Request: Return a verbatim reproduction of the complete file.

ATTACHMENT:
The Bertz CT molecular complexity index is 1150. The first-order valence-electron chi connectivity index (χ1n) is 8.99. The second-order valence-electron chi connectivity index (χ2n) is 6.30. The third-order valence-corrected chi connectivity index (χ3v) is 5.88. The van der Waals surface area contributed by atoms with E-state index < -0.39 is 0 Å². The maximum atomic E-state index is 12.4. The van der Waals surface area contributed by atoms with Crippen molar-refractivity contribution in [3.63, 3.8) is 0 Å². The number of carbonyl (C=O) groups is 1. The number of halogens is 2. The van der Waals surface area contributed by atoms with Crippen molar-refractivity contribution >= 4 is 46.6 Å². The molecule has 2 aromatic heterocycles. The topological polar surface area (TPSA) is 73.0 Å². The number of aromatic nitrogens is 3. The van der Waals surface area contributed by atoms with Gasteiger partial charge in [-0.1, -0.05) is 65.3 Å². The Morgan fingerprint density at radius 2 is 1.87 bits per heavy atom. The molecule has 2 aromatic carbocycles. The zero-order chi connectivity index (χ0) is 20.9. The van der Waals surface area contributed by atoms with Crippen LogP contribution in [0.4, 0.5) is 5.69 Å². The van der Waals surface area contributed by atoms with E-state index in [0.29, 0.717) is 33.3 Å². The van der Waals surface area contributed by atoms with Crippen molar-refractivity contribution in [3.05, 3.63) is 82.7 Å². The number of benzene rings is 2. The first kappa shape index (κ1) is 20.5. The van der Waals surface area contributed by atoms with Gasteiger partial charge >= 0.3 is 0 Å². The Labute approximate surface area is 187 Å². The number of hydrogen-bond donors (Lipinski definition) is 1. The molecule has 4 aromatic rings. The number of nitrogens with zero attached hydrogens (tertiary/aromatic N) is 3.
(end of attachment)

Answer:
The Bertz CT molecular complexity index is 1150. The first-order valence-electron chi connectivity index (χ1n) is 8.99. The second-order valence-electron chi connectivity index (χ2n) is 6.30. The third-order valence-corrected chi connectivity index (χ3v) is 5.88. The van der Waals surface area contributed by atoms with E-state index < -0.39 is 0 Å². The maximum atomic E-state index is 12.4. The van der Waals surface area contributed by atoms with Crippen molar-refractivity contribution in [3.63, 3.8) is 0 Å². The number of carbonyl (C=O) groups is 1. The number of halogens is 2. The van der Waals surface area contributed by atoms with Crippen molar-refractivity contribution >= 4 is 46.6 Å². The molecule has 2 aromatic heterocycles. The topological polar surface area (TPSA) is 73.0 Å². The number of aromatic nitrogens is 3. The van der Waals surface area contributed by atoms with Gasteiger partial charge in [-0.1, -0.05) is 65.3 Å². The Morgan fingerprint density at radius 2 is 1.87 bits per heavy atom. The molecule has 2 aromatic carbocycles. The zero-order chi connectivity index (χ0) is 20.9. The van der Waals surface area contributed by atoms with Crippen LogP contribution in [0.4, 0.5) is 5.69 Å². The van der Waals surface area contributed by atoms with E-state index in [0.29, 0.717) is 33.3 Å². The van der Waals surface area contributed by atoms with Crippen molar-refractivity contribution in [3.05, 3.63) is 82.7 Å². The number of benzene rings is 2. The first kappa shape index (κ1) is 20.5. The van der Waals surface area contributed by atoms with Gasteiger partial charge >= 0.3 is 0 Å². The Labute approximate surface area is 187 Å². The number of hydrogen-bond donors (Lipinski definition) is 1. The molecule has 4 aromatic rings. The number of nitrogens with zero attached hydrogens (tertiary/aromatic N) is 3.